Judicial elections, democratic appointment (e.g., senate confirmation), and the Missouri Plan (a/k/a "merit selection")

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Monday, March 31, 2014

Rhode Island Judicial Nominating Commission

The Providence Journal reports the law governing the Judicial Nominating Commission sets out that “no person shall be appointed at any time to serve more than one term” on the commission.  Yet Governor Chafee’s latest appointee to the commission, D. Faye Sanders, previously served on the commission.  Chafee selected Sanders in January from a list provided by Senate Minority Leader Dennis Algiere.  “At the end of the day, I was having trouble finding people willing to serve,” Algiere said.

Friday, March 28, 2014

New Jersey Judicial Selection

New Jersey Supreme Court justices are nominated by the governor and confirmed by the Senate for an initial 7-year term, after which the governor may renominate the justice, subject to Senate consent, for a position until age 70.

According to the Philadelphia Inquirer:

[Chief Justice Stuart] Rabner's seven-year term ends in June, and [Governor Chris] Christie has not announced plans to renominate him. While the Republican governor hasn't said he will remove Rabner, a Democrat, he has spoken of a need to reshape the state's high court, which he decries as "out of control" and unaccountable to the public. Last summer, he publicly criticized one of Rabner's decisions.

Christie previously bucked decades of precedent by taking two other justices off the court, sparking protest from the legal community and legislative Democrats.

In 2010, Christie did not renominate John Wallace, a Gloucester County Democrat and the court's only African American. It was the first time in modern history that a sitting justice had not been granted tenure. Rabner issued a statement to judges saying he was disappointed by the decision. Christie has since repeated the move with a Republican, Helen Hoens.
The Wallace decision set off a war with the Democratic-controlled Senate, which has blocked most of Christie's high court appointments, resulting in two vacancies.

Florida, Minnesota and Alaska Judicial Selection Bills

These various bills summarized by Bill Raftery seem generally to fit a pattern of Red State Republicans pushing for more democratic judicial selection methods while Blue State Democrats push for more lawyer-controlled judicial selection methods.

Friday, March 21, 2014

Chief Justice Accuses Legislators of Tying Court Funding to Judicial Selection Bill

Kansas Chief Justice Lawton Nuss writes in today's Lawrence Journal World that legislators told the Kansas Bar Association and Kansas District Judges Association that if they supported a bill to reform the Kansas Supreme Court selection process, that would "would induce the Legislature to give judicial branch employees their first pay raise in more than four years."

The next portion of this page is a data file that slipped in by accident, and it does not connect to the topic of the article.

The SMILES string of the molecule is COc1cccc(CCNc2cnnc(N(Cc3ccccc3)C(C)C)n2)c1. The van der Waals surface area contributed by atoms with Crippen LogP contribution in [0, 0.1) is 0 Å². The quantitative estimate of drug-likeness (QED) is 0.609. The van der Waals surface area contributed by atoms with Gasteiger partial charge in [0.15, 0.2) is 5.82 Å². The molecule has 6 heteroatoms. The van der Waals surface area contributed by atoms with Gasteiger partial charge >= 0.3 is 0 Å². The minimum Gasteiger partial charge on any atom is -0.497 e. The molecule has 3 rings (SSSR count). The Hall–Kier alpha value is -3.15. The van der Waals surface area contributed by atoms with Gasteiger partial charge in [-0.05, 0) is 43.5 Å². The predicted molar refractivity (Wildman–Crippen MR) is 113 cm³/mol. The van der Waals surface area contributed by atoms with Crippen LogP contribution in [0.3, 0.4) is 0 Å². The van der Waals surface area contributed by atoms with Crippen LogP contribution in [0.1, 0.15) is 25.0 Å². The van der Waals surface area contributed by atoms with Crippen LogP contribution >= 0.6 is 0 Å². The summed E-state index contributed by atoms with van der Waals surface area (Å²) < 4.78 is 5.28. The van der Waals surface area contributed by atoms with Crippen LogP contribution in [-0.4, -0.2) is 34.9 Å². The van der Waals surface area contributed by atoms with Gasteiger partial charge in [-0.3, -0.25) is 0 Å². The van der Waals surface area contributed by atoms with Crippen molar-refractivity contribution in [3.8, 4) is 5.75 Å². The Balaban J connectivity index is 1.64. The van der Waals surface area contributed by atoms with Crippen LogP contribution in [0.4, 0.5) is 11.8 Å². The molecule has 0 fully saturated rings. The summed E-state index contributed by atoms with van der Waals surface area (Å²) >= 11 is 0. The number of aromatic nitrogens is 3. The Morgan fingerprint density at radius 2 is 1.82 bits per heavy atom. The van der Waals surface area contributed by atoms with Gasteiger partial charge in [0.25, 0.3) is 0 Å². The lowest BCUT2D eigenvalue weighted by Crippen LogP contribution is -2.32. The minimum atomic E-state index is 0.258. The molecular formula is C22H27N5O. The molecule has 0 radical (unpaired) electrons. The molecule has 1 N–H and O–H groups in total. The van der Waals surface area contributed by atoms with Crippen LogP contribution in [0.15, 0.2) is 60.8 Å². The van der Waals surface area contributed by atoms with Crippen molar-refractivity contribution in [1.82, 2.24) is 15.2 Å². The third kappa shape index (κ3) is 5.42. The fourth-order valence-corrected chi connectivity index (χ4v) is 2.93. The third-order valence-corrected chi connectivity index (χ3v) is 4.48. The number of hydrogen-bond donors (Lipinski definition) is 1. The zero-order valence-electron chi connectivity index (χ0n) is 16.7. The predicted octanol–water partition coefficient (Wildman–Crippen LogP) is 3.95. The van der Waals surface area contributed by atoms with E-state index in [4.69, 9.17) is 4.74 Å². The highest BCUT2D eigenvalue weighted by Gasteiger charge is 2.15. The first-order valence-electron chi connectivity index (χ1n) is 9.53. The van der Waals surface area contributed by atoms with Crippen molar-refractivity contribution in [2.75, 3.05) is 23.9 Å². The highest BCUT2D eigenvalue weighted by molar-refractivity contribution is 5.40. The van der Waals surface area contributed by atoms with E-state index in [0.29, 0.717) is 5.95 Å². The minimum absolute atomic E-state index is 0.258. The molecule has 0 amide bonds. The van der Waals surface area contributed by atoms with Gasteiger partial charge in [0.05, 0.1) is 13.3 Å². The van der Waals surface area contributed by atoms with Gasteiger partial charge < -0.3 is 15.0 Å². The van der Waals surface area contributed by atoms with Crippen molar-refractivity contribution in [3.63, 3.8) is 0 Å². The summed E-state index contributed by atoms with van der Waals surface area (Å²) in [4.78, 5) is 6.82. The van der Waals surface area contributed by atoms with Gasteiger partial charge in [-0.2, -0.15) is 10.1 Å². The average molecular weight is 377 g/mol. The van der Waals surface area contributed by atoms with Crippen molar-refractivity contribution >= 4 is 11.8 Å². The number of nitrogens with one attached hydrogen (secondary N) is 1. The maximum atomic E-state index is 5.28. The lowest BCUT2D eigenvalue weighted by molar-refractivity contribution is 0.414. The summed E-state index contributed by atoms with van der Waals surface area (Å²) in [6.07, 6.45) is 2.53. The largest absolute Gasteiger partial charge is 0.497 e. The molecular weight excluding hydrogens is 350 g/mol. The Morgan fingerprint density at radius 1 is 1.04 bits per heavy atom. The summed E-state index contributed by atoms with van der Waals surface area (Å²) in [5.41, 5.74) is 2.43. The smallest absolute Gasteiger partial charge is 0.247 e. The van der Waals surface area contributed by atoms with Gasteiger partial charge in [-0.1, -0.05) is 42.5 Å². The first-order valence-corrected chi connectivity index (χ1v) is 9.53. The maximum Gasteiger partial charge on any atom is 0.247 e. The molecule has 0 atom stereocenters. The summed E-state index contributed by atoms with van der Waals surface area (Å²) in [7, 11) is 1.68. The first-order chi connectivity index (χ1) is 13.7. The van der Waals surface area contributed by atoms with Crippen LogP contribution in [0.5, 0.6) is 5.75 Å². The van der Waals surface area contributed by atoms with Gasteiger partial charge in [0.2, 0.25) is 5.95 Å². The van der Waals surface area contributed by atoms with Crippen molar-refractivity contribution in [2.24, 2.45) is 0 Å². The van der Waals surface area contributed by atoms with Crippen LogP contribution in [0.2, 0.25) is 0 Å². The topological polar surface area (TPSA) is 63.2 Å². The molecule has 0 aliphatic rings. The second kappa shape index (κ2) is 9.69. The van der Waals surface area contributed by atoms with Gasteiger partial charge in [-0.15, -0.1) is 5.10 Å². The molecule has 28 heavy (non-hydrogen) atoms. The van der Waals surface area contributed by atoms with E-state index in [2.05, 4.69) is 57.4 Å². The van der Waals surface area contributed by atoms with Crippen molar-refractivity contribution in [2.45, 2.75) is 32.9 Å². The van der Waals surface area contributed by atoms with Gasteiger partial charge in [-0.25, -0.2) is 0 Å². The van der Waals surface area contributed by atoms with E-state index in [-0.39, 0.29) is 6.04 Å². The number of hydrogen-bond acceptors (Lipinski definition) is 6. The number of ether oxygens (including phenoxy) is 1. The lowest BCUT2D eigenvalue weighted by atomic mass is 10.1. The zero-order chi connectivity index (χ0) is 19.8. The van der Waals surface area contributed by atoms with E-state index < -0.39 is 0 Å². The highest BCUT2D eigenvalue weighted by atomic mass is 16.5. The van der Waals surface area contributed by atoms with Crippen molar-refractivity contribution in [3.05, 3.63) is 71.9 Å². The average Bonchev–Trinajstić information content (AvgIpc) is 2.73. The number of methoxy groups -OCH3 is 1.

Chief Justice Nuss adds "I told our 1500 employees that while the justices supported the pay raises, we opposed the trade. Later, one of the crafting legislators publicly denied any linkage between the overdue pay raises and selection of justices and demanded my apology."

Thursday, March 20, 2014

Minnesota Bill to Change from Elected Judges to Nominating Commission

Minnesota Judicial Selection

Law and Culture

The Star Tribune explains that "Currently, most judges do come into office by gubernatorial appointment, but there are rare elections for open seats without an appointee. Once in office, judges stand for re-election and can be challenged by opponents. Most run unopposed."  This has always struck me as part of the "Minnesota nice" culture.  Although officially Minnesota's high court has elections, it seems common for judges to retire mid-term which gives the governor an opportunity to appoint a judge to fill the unexpired term.  Then that incumbent runs un-opposed in the next election.  Contested elections seem to be more common at the supreme court level but the the incumbent usually wins handily and the closest in 2012 was a 12 point victory for incumbent Justice David Stras.  

Mandatory Retirement

Some mid-term judicial retirements seem due to the mandatory retirement age statute, which requires judges to leave the bench at the end of the month they turn 70, as opposed to at the end of the term. See Minnesota Code sections 490.125 and 490.121(21)(d)

A bill to move from this system to a Missouri Plan, nominating commission system advanced out of a senate subcommittee. 

For more on Minnesota judicial selection, see here

Wednesday, March 5, 2014

Politics on the Bench—Iowa and Beyond

Marsha Ternus lost her Iowa Supreme Court position and complained about spending on judicial retention elections.  Now, Roger Pilon of the Cato Institute responds:

"it’s the politics Ternus didn’t mention that seems to have colored her idealized view of judging, shielding her from a deeper account of why our courts have become so politicized. Far from the angels being all on one side, it turns out that Iowa’s “nonpartisan” judicial screening commission and gubernatorial appointment process is deeply political. As a July 2010 report by The Iowa Republican documents, not only were all seven members of the Iowa Supreme Court, save Ternus, nominated by Democratic governors, from lists presented by the commission, but all were or had been Democrats or had made significant contributions to the party or its candidates. All seven, in short, came from one party."

I address Iowa Supreme Court selection and the same-sex marriage case here in a video of a Federalist Society panel in Des Moines.

Monday, March 3, 2014

When Is A Judgeship Vacant?

"When is a judicial office vacant for purposes of allowing a governor to fill the vacancy?" asks Gavel to Gavel's Bill Raftery, who discusses a Florida bill to answer this question.